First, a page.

Japanese Economist Says Bitcoin Futures Market Caused BTC Price Declines

There is absolutely no one who has been able to predict the future of Bitcoin consistently, however, there are economists who are pointing out that the digital currency’s prices may not return for a while.

Yukio Noguchi, a famous economist in Japan and an advisor to Waseda University’s Business and Finance Research Center argues we can’t expect Bitcoin’s prices to rapidly surge again. Noguchi points out that the price of BTC is now almost a third of what it was in December of last year. He believes that because it’s now possible to trade on Bitcoin futures people will never see a rapid surge again.

The Cboe Futures Exchange began trading Bitcoin futures on December 10th 2017. Bitcoin prices peaked five days later.

“Because it’s now possible to trade on bitcoin futures, you’ll never see a rapid surge again,”

Noguchi wrote in the Japanese periodical Diamond Weekly.

Noguchi points to a paper published on May 7 by the Federal Reserve Bank of San Francisco, “How Futures Trading Changed Bitcoin Prices“, authored by Galina Hale, Arvind Krishnamurthy, Marianna Kudlyak, and Patrick Shultz.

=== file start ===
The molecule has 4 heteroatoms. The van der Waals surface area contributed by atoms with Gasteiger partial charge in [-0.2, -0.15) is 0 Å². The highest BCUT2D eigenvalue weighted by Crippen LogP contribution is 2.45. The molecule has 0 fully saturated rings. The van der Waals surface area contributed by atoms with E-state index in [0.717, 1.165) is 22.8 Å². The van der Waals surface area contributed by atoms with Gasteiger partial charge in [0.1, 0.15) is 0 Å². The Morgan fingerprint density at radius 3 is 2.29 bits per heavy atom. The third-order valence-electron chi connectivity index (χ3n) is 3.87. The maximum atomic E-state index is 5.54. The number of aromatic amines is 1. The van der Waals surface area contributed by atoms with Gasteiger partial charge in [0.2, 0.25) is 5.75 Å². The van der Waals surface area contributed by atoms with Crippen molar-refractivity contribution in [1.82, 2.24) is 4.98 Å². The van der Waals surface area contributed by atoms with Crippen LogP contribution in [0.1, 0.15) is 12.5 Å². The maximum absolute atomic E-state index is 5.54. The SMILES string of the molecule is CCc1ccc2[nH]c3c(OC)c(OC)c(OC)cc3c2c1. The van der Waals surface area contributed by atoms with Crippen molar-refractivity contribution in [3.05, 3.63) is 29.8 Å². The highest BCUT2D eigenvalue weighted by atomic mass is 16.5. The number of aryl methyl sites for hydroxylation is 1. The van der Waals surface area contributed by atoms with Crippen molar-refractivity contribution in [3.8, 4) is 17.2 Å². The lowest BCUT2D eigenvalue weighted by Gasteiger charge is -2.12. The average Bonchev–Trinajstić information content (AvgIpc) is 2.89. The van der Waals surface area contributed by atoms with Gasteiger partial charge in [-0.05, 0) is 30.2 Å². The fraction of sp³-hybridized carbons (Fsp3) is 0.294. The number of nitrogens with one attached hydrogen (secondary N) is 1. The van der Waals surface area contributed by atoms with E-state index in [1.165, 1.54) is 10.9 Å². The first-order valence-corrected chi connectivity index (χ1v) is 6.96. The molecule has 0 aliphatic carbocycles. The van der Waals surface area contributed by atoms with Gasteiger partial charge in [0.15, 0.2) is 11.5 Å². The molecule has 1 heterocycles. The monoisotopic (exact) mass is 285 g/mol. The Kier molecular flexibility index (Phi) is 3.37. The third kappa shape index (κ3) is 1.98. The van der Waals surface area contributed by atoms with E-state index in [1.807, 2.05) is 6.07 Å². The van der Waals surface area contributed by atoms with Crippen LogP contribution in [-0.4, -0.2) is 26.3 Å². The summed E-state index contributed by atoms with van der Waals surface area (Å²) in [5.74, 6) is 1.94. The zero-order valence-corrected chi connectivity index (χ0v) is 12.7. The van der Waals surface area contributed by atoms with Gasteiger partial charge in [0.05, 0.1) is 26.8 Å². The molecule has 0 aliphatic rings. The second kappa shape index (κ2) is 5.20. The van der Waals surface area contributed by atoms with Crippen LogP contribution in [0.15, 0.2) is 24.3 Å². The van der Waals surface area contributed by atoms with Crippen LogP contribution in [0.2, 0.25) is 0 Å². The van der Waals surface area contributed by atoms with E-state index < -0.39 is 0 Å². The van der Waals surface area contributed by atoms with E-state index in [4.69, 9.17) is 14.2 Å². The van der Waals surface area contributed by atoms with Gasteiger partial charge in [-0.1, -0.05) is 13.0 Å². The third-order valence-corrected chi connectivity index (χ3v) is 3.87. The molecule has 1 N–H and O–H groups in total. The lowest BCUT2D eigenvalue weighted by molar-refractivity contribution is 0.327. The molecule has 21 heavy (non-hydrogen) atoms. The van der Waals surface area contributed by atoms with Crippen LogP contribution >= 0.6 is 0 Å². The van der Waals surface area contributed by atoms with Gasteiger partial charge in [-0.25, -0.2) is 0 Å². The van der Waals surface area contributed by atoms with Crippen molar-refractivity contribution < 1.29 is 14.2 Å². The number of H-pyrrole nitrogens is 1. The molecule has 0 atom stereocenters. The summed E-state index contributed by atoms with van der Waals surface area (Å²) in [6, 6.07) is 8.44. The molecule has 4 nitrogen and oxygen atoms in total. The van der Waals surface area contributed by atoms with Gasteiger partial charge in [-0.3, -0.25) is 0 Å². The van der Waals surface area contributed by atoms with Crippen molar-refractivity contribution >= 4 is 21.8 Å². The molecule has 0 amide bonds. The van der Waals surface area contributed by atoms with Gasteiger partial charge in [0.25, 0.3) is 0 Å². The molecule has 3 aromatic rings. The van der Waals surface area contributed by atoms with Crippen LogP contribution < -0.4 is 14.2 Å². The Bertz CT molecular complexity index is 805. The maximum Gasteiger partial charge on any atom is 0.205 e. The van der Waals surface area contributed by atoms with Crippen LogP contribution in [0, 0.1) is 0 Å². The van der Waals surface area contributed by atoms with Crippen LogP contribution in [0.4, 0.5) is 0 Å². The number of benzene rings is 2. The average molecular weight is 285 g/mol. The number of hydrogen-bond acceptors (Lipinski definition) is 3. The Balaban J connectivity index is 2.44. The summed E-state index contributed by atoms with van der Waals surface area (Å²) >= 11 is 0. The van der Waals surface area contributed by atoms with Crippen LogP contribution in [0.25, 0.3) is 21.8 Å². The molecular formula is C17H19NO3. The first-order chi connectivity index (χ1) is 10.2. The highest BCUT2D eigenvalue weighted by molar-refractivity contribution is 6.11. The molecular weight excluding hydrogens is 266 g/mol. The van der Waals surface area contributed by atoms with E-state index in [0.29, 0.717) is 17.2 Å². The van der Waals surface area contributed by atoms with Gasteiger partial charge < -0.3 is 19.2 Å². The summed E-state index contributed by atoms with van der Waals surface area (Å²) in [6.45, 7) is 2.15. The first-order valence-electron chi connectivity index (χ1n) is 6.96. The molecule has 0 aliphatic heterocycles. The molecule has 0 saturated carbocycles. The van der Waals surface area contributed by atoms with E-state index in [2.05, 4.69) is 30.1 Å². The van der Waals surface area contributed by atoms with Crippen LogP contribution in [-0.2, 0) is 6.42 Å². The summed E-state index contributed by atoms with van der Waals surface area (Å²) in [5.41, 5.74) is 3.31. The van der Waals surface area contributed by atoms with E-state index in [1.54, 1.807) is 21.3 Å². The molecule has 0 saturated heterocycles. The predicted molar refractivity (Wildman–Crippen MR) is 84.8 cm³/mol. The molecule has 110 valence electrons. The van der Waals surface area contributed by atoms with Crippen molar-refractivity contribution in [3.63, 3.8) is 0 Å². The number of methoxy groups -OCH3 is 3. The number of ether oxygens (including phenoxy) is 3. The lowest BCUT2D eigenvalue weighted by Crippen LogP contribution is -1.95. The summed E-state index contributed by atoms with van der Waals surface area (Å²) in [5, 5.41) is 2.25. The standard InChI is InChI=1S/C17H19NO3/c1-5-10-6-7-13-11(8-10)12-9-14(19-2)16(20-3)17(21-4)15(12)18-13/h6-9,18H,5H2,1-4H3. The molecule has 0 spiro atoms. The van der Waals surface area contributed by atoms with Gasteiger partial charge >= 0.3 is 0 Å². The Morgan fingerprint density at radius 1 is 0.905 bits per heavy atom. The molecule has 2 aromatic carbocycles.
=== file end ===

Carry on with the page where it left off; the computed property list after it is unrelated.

The key passage states:

“From Bitcoin’s inception in 2009 through mid-2017, its price remained under US$4,000. In the second half of 2017, it climbed dramatically to nearly US $20,000 but descended rapidly starting in mid-December. The peak price coincided with the introduction of bitcoin futures trading on the Chicago Mercantile Exchange. The rapid run-up and subsequent fall in the price after the introduction of futures does not appear to be a coincidence. Rather, it is consistent with trading behavior that typically accompanies the introduction of futures markets for an asset.”

Bitcoin has lost two-thirds of its value since mid-December, following a huge rally that brought its price close to $20,000. Despite the decline, Bitcoin is still worth more than 10 times what was only two years ago.

Noguchi points to the housing bubble of a decade ago, which was driven by financial innovations such as securitization of mortgage debt.

“The subsequent bus was driven by the creation of instruments that allow pessimistic investors to bet against the housing market.”

The introduction of stock-index futures in Japan in the early 1990s helped accelerate the deflation of the Tokyo stock bubble. In a similar manner optimistic speculators drove up Bitcoin prices, but when Bitcoin futures began trading pessimists could more easily bet against the cryptocurrency.

However, he believes that it’s a good thing. As the price of bitcoin drops, it becomes a more attractive means of sending money. He calculated that at current prices if you had to use Mitsubishi UFJ Bank to send money, it costs you 432 yen for any amount above 30,000 yen.

With the current value of Bitcoin, it’s cheaper to send via a regular bank transfer than BTC, unless the value of BTC falls to 675,000 yen. When BTC returns to that level, it will finally be trading at what should be normalized.

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